KINSHASA (Reuters) - Congolese police deployed heavily across the capital Kinshasa on Monday as opposition calls for a general strike after a breakdown in talks with President Joseph Kabila’s allies last week raised fears of renewed violence.
Security forces in Democratic Republic of Congo killed dozens in protests over election delays last year but the strike appeared to be peaceful on Monday morning as stores and banks were shuttered and streets quiet.
With police deployed at bus stops and intersections, there were only a handful of cars on the central boulevard in Kinshasa, a city of more than 10 million people, and the normally bustling central market was shut.
“I couldn’t go to work... It’s my way of supporting the opposition. We want change,” said an employee of the central bank who asked to remain anonymous for fear of repercussions.
Kabila’s failure to step down when his two-term mandate expired in December has further destabilised the loosely governed central African giant, where millions died in regional wars from 1996-2003.
Catholic bishops helped negotiate a deal in December that required Kabila to step down following elections before the end of 2017 but withdrew from their mediation role last week after implementation stalled.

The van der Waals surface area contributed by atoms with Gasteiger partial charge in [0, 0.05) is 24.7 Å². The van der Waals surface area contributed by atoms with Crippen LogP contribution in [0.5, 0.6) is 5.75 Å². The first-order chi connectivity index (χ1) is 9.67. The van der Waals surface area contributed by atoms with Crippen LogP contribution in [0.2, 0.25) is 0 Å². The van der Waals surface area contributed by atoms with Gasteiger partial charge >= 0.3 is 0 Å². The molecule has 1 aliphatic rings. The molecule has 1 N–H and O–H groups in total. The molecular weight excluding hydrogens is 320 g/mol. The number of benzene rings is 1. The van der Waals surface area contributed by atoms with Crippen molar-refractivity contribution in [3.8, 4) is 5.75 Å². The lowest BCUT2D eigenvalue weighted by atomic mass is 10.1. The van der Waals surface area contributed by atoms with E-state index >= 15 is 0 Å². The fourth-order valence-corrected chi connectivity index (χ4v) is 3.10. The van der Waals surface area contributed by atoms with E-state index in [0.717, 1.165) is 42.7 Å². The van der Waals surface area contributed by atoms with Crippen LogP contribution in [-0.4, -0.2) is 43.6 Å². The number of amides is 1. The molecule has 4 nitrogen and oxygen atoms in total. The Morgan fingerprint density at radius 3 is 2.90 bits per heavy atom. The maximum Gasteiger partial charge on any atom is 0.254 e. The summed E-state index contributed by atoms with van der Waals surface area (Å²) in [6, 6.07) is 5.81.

The decision prompted sporadic unrest in Kinshasa last week and the country’s largest opposition party, the UDPS, has called for a nationwide protest on April 10.
The eastern city of Goma was also quiet on Monday except for a strong military presence, residents said. In the mining hub of Lumbumbashi, a storekeeper said businesses were opening but several hours late.
“This is a message to the leaders to tell them that things are not right,” said Bijoux Kahambu, a Goma resident.
Repeated strikes and demonstrations by the opposition last year failed to force Kabila to stand down at the end of his mandate, and the government said it planned to get on with business as usual.
The presidency said in a statement that Kabila would consult with “different groups of the concerned political and social class” on Monday and Tuesday in order to revive the December accord.
Kabila denies opposition charges that he is trying to cling to power, saying the election delays are due to challenges registering millions of voters.
Congo has never experienced a peaceful transition of power and an insurgency in its central Kasai region has killed hundreds since last August.
Writing by Nellie Peyton and Aaron Ross; Editing by Catherine Evans